In 1997, Compaq bought Tandem Computers, known for their NonStop server line. This acquisition instantly gave Compaq a presence in the higher end business computing market. In 1998, Compaq acquired Digital Equipment Corporation, the leading company in the previous generation of minicomputers during the 1970s and early 1980s. This acquisition made Compaq, at the time, the second largest computer maker in the world in terms of revenue. Unfortunately for the company, CEO Eckhard Pfeiffer, who engineered both mergers, had little vision for what the combined companies should do, or indeed how the three dramatically different cultures could work as a single entity, and Compaq struggled as a result. Pfeiffer was forced out as CEO in 1999 in a coup led by board chairman Ben Rosen and was succeeded by Michael Capellas, who had been serving as Compaq's CIO. Capellas was able to restore some of the lustre lost in the latter part of the Pfeiffer era, but the company still struggled against lower-cost competitors such as Dell.
In 1998, Compaq also signed new sales and equipment alliance with NaviSite. Under the pact, Compaq agreed to promote and sell NaviSite Web hosting services. In return, NaviSite took Compaq as a preferred provider for its storage and Intel-based servers.
In 2001, Compaq engaged in a merger with Hewlett-Packard. Numerous large HP shareholders, including William Hewlett, publicly opposed the deal, which resulted in an impassioned public proxy battle between those for and against the deal.
The merger was approved only after the narrowest of margins, and allegations of vote buying (primarily involving an alleged last-second back-room deal with Deutsche Bank) haunted the new company.
It was subsequently disclosed that HP had retained Deutsche Bank's investment banking division in January 2002 to assist in the merger. HP had agreed to pay Deutsche Bank $1 million guaranteed, and another $1 million contingent upon approval of the merger. On August 19, 2003, the United States Securities and Exchange Commission charged Deutsche Bank with failing to disclose a material conflict of interest in its voting of client proxies for the merger and imposed a civil penalty of $750,000. Deutsche Bank consented without admitting or denying the findings.
Before the merger, Compaq's ticker symbol was CPQ. This was melded with Hewlett-Packard's previous symbol (HWP) to create the current symbol of HPQ.
Capellas left the company after serving less than a year as President of HP to become CEO of MCI Worldcom, leading it to be purchased by Verizon. Carly Fiorina, the Chairman and CEO of HP, added Capellas's responsibilities to her own.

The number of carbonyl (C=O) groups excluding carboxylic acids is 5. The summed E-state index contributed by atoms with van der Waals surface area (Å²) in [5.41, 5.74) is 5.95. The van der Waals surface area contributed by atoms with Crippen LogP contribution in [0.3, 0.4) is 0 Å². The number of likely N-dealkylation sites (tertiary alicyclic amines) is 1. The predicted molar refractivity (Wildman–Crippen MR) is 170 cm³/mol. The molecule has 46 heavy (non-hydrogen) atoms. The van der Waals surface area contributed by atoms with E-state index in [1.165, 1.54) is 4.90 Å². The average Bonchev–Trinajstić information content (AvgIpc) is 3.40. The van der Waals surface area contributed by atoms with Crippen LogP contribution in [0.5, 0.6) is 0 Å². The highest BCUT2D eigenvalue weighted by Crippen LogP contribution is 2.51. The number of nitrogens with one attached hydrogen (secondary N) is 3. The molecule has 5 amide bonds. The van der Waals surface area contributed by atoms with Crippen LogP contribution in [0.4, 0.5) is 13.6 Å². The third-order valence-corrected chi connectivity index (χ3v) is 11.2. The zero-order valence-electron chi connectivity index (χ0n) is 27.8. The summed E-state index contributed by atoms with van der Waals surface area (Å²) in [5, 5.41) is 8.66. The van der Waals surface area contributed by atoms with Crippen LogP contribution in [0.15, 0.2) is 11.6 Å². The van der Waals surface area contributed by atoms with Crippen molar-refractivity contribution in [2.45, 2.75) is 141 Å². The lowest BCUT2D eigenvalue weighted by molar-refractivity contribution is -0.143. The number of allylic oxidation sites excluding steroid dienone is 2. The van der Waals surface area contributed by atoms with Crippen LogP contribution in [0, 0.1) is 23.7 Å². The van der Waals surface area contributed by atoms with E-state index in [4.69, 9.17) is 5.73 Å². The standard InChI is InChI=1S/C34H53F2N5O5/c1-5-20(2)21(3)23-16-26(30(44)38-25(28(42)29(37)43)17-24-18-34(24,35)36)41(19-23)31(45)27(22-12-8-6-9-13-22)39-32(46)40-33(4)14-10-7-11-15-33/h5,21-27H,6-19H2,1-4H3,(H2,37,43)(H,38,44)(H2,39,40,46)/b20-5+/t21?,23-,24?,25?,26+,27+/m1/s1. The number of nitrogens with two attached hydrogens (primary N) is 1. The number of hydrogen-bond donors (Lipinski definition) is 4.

Fiorina helmed HP for nearly three years after Capellas left. HP laid off thousands of former Compaq, DEC, HP, and Tandem employees,  its stock price generally declined and profits did not perk up. Though the merger initially made it the number one PC maker, it soon lost the lead and further market share to Dell. In addition, the merging of stagnant Compaq with HP's lucrative printing and imaging division was criticized as that overshadowed the latter's profitability. In February 2005, the Board of Directors ousted Fiorina. Former Compaq CEO Capellas was mentioned by some as a potential successor, but several months afterwards, Mark Hurd was hired as CEO.
In late 2005, HPQ seemed to find its feet under the new leadership of Mark Hurd. At this same time Dell seemed to be faltering and HPQ took back the #1 sales position. Hurd separated the PC division from the imaging and printing division. HP's PC segment has since been reinvigorated and now generates more revenue than the traditionally more profitable printers.
Most Compaq products have been re-branded with the HP nameplate, such as the company's market leading ProLiant server line, while the Compaq brand remains on only some consumer-orientated products, notably Compaq Presario PCs. HP's business computers line was discontinued in favour of the Compaq Evo line, which was rebranded HP Compaq. HP's Jornada PDAs were replaced by Compaq iPAQ PDAs, which were renamed HP iPAQ.
In May 2007, HP in a press release announced a new logo for their Compaq Division to be placed on the new model Compaq Presarios.
Compaq sponsored Queens Park Rangers Football Club from 1994 to 1996, during their most recent two seasons as a Premier League club. Compaq sponsored Bradford Bulls Rugby League club from 1996 to 1998.
Compaq also sponsored the Williams team in Formula One.
Two sports stadiums were named after the company:
Compaq was the original sponsor for Walt Disney World's attraction before they were purchased by HP.
HP Compaq competes against other computer manufacturers including Dell, Acer, Lenovo and Toshiba among others. Originally the company competed against IBM, making affordable IBM PC compatibles often cheaper and faster than the IBM alternative. Lenovo, which purchased IBM's personal computer business in 2005, is a new competitor, especially in the People's Republic of China where it was founded.